I don’t know if you’ve noticed, but all of a sudden there are signs of life in the game of indoor soccer, which has been on the downslide for a while now.

First, the (third, give or take) Major Indoor Soccer League announced a new franchise in suburban Kansas City, which will take the storied Comets name.

On Tuesday of this week, something called the Arena Soccer Association announced its launch. (If that looks and sounds familiar, it’s because some of the same folks who were behind the 1990s NPSL are behind this, too.)

And, a day later, United Soccer Leagues went back to its roots, announcing the launch of Indoor Professional Soccer (“The I-League”), complete with logo reminiscent of this. For those with a taste for nostalgia, the first franchise in the league will be the Rochester Lancers. As many as five to seven other regionally-based clubs are hoped for before the I-League launches in the late fall of 2011.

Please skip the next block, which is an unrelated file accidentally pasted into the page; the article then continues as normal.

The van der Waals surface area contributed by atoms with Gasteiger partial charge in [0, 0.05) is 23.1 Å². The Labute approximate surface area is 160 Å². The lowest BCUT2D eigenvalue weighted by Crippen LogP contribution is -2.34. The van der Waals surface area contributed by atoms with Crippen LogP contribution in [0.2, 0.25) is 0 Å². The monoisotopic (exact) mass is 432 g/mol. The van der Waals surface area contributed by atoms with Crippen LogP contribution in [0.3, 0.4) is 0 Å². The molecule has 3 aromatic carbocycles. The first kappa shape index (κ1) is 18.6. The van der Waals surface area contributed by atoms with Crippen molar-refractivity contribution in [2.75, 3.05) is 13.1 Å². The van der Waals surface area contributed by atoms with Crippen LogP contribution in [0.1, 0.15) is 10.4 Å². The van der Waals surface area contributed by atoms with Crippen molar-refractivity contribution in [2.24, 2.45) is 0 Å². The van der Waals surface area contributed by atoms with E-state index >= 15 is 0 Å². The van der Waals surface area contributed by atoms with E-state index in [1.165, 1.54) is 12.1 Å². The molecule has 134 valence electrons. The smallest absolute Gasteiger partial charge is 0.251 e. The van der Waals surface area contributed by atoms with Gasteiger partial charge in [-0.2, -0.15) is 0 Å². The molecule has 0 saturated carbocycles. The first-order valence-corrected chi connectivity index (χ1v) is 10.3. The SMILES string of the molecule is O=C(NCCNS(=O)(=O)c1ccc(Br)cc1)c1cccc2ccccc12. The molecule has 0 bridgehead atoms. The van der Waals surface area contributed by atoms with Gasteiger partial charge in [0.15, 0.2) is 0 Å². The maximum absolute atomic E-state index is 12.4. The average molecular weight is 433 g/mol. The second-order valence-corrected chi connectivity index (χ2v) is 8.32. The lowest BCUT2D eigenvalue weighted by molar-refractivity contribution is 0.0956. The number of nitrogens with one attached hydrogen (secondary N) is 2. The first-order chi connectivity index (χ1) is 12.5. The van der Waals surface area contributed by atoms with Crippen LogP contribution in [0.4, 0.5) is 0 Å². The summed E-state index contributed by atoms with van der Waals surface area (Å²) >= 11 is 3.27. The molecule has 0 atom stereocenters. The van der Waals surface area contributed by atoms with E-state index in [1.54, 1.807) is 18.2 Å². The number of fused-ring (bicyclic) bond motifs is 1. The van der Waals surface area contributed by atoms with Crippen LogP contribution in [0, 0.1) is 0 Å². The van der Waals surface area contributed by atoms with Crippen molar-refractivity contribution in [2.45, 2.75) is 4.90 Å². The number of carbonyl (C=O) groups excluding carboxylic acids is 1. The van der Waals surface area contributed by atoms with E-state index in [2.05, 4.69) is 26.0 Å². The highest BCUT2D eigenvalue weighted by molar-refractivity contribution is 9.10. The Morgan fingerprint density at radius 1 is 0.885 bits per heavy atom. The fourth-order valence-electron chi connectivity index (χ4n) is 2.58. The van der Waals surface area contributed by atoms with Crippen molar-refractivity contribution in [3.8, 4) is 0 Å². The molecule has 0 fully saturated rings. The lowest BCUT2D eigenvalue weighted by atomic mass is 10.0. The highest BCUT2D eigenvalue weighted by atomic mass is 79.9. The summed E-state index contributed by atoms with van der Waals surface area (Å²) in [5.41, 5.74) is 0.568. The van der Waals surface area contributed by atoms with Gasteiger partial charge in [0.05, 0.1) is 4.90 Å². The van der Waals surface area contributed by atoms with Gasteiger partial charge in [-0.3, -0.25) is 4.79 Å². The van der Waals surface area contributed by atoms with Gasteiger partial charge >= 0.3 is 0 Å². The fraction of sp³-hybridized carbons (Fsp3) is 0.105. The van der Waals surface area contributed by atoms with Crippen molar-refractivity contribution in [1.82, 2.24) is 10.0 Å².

Both the ASA and the I-League folks talk about economic models that make sense – to which I say, “If there was an economic model for indoor soccer that made sense, don’t you think someone would have discovered it sometime in the last 30 years?”

Actually there is one that will result in fairly long-term stability: own a bank. (Well, it worked for a while.) Have control of the only arena in town, including booking and advertising rights. From time to time, employ your players in your bank. Win a few titles2.

But not everybody can do that. They can talk about regional play and bus trips and reasonable salaries and all that’s fine. That should keep the losses from being grotesque.